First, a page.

Links: Tuesday, June 24th

June 24, 2014 Links 9

A large standee of a shirtless Fabio wearing tan suede pants with his trademark long blond hair, sits on top of a car holding a hot pink sign advertising a yard sale. 20 Yard Sale Signs That Are Advertising Gold

  • Robin Thicke and the Dynamics of Abuse – This post could easily describe a substantial portion of romance’s “alpha” heroes. Seeing this behavior written by a real live man actively pressuring a real woman to reunite with him makes it a lot more sinister, no?

    It’s honestly like reading an abuser’s check-list. She’s his fantasy. He needs to get her back. He’ll isolate her, maybe refuse to let her leave. He’ll lock the door. He’ll do whatever he wants. Because love can grow back. Because it’s a forever love.

    These apologies, entreaties, promises and veiled threats are all a typical part of the cycle of abuse. This is what psychologist Leonore E. Walker calls the “Reconciliation/Honeymoon Phase” – the abuser feels guilty, is contrite. He or she makes grand gestures of their affection, constructs elaborate apologies. They promise never to hurt their loved one again. They might promise to get help (though most likely they won’t). If that doesn’t work, they might threaten suicide or self-injury in order to gain sympathy or otherwise manipulate the situation. They will do literally anything they can to convince their victim not to leave them.

  • The medical horror that drives my writing career – An honest post from a writer talking about adjusting to life as she gradually goes blind in one eye.

    But that sucker-punch of shock whenever I thought about what was happening to me, that trapdoor into terror: I am happy to find that is unsustainable. You can’t live at that pitch for ever. Slowly you come to terms with a new reality. You learn to accommodate it; it becomes normal. And this feels like a reprieve. You are being spared something, and that in itself is worth celebrating. Of course, every relapse revives the fear; but perhaps, even as your world narrows and darkens, you’re thinking: this is familiar, I’ve been here before.

  • What’s the best romance starring African-Americans (I vote ‘Love and Basketball’) and why are there are so few? – Every time a “black” movie tops the box office, the media seems surprised. For an industry so quick to lament that “the market” dictates what stories they sell, you’d think they’d stop being surprised and start trying to meet the market demand.

    Love and Basketball is a great movie, but I think a part of the reason we fans continue to cling to it so hard is because there’s so few contemporary stories depicting romance between black characters. All respect to Kevin Hart and his patented brand of high-octane comedy, but I don’t think of a hit franchise like Think Like a Man as relevant to this discussion. I’m talking about quieter movies in which average, modern-day black men and women—not historical figures like Jackie Robinson or James Brown, good God Chadwick Boseman must just want to pair of jeans in a movie for once, or beleaguered women from the Civil Rights era—fall in and out love like the rest of us. Love and Basketball, about a couple of college ball players struggling with their passion for their game and each other, is just a simple, little love story that sits nicely on the shelf between 1997′s Love Jones and 2012′s Gimme the Loot. But damn, we need more offerings on that shelf.

  • Only You Can Overthrow the Tyranny of Awful Stock Photos – This reminded me of Courtney Milan’s post about trying to find cover stock photography for a POC heroine.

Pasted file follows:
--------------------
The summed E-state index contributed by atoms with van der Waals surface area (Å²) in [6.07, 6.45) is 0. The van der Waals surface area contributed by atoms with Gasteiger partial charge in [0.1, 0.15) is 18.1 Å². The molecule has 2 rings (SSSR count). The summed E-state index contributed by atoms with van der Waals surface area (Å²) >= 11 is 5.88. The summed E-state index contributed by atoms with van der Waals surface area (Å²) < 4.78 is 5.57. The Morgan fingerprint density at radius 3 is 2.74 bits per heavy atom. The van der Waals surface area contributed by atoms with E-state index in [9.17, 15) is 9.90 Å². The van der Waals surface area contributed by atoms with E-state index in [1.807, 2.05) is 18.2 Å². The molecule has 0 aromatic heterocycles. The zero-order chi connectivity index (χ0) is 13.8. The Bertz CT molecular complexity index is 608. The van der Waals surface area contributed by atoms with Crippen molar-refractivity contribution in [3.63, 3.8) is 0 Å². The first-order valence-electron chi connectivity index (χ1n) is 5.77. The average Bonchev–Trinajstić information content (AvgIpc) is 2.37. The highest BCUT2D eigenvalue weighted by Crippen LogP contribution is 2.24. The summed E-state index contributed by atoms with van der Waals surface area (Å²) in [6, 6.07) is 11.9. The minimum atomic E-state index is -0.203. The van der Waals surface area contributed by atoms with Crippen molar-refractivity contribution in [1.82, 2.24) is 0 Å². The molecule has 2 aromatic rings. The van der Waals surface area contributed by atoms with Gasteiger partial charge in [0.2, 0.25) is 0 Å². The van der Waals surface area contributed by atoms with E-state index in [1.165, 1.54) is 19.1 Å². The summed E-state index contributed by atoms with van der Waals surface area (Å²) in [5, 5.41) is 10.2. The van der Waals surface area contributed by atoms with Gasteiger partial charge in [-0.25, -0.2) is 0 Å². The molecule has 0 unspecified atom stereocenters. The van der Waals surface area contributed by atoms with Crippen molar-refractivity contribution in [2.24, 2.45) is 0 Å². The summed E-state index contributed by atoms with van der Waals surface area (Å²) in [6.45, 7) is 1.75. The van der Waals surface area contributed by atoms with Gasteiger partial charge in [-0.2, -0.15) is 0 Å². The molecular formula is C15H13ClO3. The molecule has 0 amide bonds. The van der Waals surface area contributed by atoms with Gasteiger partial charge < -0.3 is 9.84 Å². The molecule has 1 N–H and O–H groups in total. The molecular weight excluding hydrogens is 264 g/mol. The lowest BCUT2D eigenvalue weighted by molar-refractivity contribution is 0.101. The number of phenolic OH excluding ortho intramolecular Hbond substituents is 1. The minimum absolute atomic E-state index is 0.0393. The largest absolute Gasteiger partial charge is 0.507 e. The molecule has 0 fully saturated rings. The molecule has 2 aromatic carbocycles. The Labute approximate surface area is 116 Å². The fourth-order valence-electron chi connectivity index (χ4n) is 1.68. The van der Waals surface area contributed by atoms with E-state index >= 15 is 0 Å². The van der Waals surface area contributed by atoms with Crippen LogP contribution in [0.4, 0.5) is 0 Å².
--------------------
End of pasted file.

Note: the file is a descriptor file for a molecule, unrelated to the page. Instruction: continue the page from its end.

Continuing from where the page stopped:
The problem is that most of this photography is desperately hackneyed. Search for “work” at a stock-photo site and you’ll get grinning corporate replicants shaking hands over some totally rad deal they’ve apparently just signed. Search for “family” and see phalanxes of white middle-class Stepford moms, dads, and kids. Journalist Jessica Bennett tells how a gender studies researcher at Stanford searched for an image of a female plumber and got women in lingerie, holding wrenches. When Hend Amry, a Libyan-American writer, searched for “Arab” to find stock pictures for a friend’s website, she found images of masked terrorists holding machine guns, sheikhs posing beside oil rigs, and a woman in a head covering holding a knife in her mouth. “I did a double take,” she says, half laughing and half fuming. Amry put the worst offenders on a Tumblr with acid captions, and it went viral. Funny, but as Amry points out, these images have existential freight. “They’re defining the boundaries of what an Arab is,” she adds. “It becomes iconic.”

  • Kara Walker’s Sugar Sphinx Evokes Call From Black Women: ‘We Are Here.’ – People of color have shown up to the Sugar Sphinx exhibit to add their interpretations to counter the offensive photos (mostly white) people have posted to Instagram.

    Some people affiliated with the collective wish that Creative Time had done more to curate the experience. Salome Asega, a black artist and former Creative Time fellow, said that she had to work up the courage to view the Sphinx in person because of all the controversial photos she’d seen in the media. “It’s not like I wanted Creative Time to tell me exactly what to think or how to feel,” she said..”But what would’ve been most valuable for people coming in and out of the show is a space where we could have engaged with the artist or some of the producers to just ask questions. That was the curatorial responsibility, to provide a space for dialogue.”

    In the absence of an official guide to the work some participants took matters into their own hands. At one point during the afternoon, Nick Powers, a professor who teaches black literature at SUNY Westbury, stood at the Sphinx’s backside to warn viewers about the significance of posing for comical photos in front of it. His words drew applause from some nearby spectators.”What a lot of people of color in this room are feeling but just haven’t said out loud is that they don’t like how folks pose in front of this statue dedicated to the violence of slavery,” Powers said. “It’s actually a collective feeling.”